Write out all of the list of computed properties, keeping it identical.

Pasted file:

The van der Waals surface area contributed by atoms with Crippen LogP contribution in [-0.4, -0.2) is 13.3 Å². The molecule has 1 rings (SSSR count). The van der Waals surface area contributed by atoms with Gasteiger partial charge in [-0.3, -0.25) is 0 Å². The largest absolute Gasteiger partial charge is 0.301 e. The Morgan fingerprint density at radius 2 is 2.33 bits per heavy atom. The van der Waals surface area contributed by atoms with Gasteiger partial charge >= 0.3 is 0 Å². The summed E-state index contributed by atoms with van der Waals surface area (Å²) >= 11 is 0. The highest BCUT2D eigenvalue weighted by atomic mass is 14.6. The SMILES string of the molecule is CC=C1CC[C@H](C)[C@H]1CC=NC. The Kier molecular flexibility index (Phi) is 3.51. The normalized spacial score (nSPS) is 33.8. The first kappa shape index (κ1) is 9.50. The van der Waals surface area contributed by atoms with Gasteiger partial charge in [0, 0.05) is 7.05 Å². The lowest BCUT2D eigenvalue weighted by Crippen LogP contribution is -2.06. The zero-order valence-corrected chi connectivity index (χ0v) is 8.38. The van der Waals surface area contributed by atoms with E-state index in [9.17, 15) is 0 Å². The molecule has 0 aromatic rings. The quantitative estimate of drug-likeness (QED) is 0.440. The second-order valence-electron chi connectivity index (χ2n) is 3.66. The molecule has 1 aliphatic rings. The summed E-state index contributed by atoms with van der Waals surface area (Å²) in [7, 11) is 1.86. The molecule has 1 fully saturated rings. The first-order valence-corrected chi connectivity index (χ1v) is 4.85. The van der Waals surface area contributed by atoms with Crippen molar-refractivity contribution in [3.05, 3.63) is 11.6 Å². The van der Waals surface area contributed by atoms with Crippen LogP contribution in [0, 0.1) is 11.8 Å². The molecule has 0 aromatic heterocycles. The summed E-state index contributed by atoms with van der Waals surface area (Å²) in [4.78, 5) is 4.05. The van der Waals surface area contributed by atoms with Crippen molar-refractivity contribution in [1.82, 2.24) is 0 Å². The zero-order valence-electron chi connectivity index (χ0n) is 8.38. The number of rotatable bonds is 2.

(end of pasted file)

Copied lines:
The van der Waals surface area contributed by atoms with Crippen LogP contribution in [-0.4, -0.2) is 13.3 Å². The molecule has 1 rings (SSSR count). The van der Waals surface area contributed by atoms with Gasteiger partial charge in [-0.3, -0.25) is 0 Å². The largest absolute Gasteiger partial charge is 0.301 e. The Morgan fingerprint density at radius 2 is 2.33 bits per heavy atom. The van der Waals surface area contributed by atoms with Gasteiger partial charge >= 0.3 is 0 Å². The summed E-state index contributed by atoms with van der Waals surface area (Å²) >= 11 is 0. The highest BCUT2D eigenvalue weighted by atomic mass is 14.6. The SMILES string of the molecule is CC=C1CC[C@H](C)[C@H]1CC=NC. The Kier molecular flexibility index (Phi) is 3.51. The normalized spacial score (nSPS) is 33.8. The first kappa shape index (κ1) is 9.50. The van der Waals surface area contributed by atoms with Gasteiger partial charge in [0, 0.05) is 7.05 Å². The lowest BCUT2D eigenvalue weighted by Crippen LogP contribution is -2.06. The zero-order valence-corrected chi connectivity index (χ0v) is 8.38. The van der Waals surface area contributed by atoms with E-state index in [9.17, 15) is 0 Å². The molecule has 0 aromatic rings. The quantitative estimate of drug-likeness (QED) is 0.440. The second-order valence-electron chi connectivity index (χ2n) is 3.66. The molecule has 1 aliphatic rings. The summed E-state index contributed by atoms with van der Waals surface area (Å²) in [7, 11) is 1.86. The molecule has 1 fully saturated rings. The first-order valence-corrected chi connectivity index (χ1v) is 4.85. The van der Waals surface area contributed by atoms with Crippen molar-refractivity contribution in [3.05, 3.63) is 11.6 Å². The van der Waals surface area contributed by atoms with Crippen LogP contribution in [0, 0.1) is 11.8 Å². The molecule has 0 aromatic heterocycles. The summed E-state index contributed by atoms with van der Waals surface area (Å²) in [4.78, 5) is 4.05. The van der Waals surface area contributed by atoms with Crippen molar-refractivity contribution in [1.82, 2.24) is 0 Å². The zero-order valence-electron chi connectivity index (χ0n) is 8.38. The number of rotatable bonds is 2.